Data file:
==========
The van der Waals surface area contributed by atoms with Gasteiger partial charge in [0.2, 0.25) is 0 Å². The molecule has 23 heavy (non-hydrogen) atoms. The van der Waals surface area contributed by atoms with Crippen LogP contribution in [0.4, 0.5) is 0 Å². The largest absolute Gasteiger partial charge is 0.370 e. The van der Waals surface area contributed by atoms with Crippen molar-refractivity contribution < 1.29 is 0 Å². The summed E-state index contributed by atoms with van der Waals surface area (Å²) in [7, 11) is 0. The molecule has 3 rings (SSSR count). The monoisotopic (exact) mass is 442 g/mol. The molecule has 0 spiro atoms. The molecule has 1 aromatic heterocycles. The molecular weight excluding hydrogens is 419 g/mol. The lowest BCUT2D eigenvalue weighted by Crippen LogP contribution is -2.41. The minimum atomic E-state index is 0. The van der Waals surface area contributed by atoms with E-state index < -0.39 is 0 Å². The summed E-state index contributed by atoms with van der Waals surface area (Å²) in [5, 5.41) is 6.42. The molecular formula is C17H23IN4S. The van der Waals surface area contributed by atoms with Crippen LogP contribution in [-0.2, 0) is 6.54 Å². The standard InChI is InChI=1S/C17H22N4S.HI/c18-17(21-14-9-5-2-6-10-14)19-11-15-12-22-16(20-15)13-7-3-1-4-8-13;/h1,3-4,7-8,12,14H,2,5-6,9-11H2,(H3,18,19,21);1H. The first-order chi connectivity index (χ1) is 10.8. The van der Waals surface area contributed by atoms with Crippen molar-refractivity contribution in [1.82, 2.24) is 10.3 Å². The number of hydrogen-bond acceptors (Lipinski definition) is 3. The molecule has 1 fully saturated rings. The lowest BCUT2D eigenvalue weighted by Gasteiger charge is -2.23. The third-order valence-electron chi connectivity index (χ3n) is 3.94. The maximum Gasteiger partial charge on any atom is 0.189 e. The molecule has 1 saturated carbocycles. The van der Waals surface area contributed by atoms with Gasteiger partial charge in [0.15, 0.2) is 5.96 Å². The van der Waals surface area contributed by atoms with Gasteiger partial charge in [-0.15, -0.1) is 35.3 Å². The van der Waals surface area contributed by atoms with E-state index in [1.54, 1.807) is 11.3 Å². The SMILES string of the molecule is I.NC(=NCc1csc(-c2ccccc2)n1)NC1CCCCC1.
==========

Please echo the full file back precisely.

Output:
The van der Waals surface area contributed by atoms with Gasteiger partial charge in [0.2, 0.25) is 0 Å². The molecule has 23 heavy (non-hydrogen) atoms. The van der Waals surface area contributed by atoms with Crippen LogP contribution in [0.4, 0.5) is 0 Å². The largest absolute Gasteiger partial charge is 0.370 e. The van der Waals surface area contributed by atoms with Crippen molar-refractivity contribution < 1.29 is 0 Å². The summed E-state index contributed by atoms with van der Waals surface area (Å²) in [7, 11) is 0. The molecule has 3 rings (SSSR count). The monoisotopic (exact) mass is 442 g/mol. The molecule has 0 spiro atoms. The molecule has 1 aromatic heterocycles. The molecular weight excluding hydrogens is 419 g/mol. The lowest BCUT2D eigenvalue weighted by Crippen LogP contribution is -2.41. The minimum atomic E-state index is 0. The van der Waals surface area contributed by atoms with E-state index < -0.39 is 0 Å². The summed E-state index contributed by atoms with van der Waals surface area (Å²) in [5, 5.41) is 6.42. The molecular formula is C17H23IN4S. The van der Waals surface area contributed by atoms with Crippen LogP contribution in [-0.2, 0) is 6.54 Å². The standard InChI is InChI=1S/C17H22N4S.HI/c18-17(21-14-9-5-2-6-10-14)19-11-15-12-22-16(20-15)13-7-3-1-4-8-13;/h1,3-4,7-8,12,14H,2,5-6,9-11H2,(H3,18,19,21);1H. The first-order chi connectivity index (χ1) is 10.8. The van der Waals surface area contributed by atoms with Crippen molar-refractivity contribution in [1.82, 2.24) is 10.3 Å². The number of hydrogen-bond acceptors (Lipinski definition) is 3. The molecule has 1 fully saturated rings. The lowest BCUT2D eigenvalue weighted by Gasteiger charge is -2.23. The third-order valence-electron chi connectivity index (χ3n) is 3.94. The maximum Gasteiger partial charge on any atom is 0.189 e. The molecule has 1 saturated carbocycles. The van der Waals surface area contributed by atoms with Gasteiger partial charge in [0.15, 0.2) is 5.96 Å². The van der Waals surface area contributed by atoms with Gasteiger partial charge in [-0.15, -0.1) is 35.3 Å². The van der Waals surface area contributed by atoms with E-state index in [1.54, 1.807) is 11.3 Å². The SMILES string of the molecule is I.NC(=NCc1csc(-c2ccccc2)n1)NC1CCCCC1.